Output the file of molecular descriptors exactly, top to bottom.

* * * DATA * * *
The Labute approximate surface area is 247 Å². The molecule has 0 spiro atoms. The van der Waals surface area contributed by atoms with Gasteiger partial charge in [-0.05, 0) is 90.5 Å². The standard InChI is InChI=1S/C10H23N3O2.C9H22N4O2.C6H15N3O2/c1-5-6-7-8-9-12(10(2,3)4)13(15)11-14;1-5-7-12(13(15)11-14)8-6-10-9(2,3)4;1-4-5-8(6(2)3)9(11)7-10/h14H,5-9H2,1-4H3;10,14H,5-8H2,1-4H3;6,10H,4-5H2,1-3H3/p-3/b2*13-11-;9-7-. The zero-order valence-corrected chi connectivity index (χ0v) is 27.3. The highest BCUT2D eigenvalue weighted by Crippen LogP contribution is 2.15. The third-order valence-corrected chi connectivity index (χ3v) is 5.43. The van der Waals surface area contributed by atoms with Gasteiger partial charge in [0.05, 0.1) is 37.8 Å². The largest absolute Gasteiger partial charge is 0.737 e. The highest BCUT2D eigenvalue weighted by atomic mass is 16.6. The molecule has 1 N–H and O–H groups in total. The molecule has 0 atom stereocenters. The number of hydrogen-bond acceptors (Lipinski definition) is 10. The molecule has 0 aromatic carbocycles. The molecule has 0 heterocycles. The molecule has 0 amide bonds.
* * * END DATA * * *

The Labute approximate surface area is 247 Å². The molecule has 0 spiro atoms. The van der Waals surface area contributed by atoms with Gasteiger partial charge in [-0.05, 0) is 90.5 Å². The standard InChI is InChI=1S/C10H23N3O2.C9H22N4O2.C6H15N3O2/c1-5-6-7-8-9-12(10(2,3)4)13(15)11-14;1-5-7-12(13(15)11-14)8-6-10-9(2,3)4;1-4-5-8(6(2)3)9(11)7-10/h14H,5-9H2,1-4H3;10,14H,5-8H2,1-4H3;6,10H,4-5H2,1-3H3/p-3/b2*13-11-;9-7-. The zero-order valence-corrected chi connectivity index (χ0v) is 27.3. The highest BCUT2D eigenvalue weighted by Crippen LogP contribution is 2.15. The third-order valence-corrected chi connectivity index (χ3v) is 5.43. The van der Waals surface area contributed by atoms with Gasteiger partial charge in [0.05, 0.1) is 37.8 Å². The largest absolute Gasteiger partial charge is 0.737 e. The highest BCUT2D eigenvalue weighted by atomic mass is 16.6. The molecule has 1 N–H and O–H groups in total. The molecule has 0 atom stereocenters. The number of hydrogen-bond acceptors (Lipinski definition) is 10. The molecule has 0 aromatic carbocycles. The molecule has 0 heterocycles. The molecule has 0 amide bonds.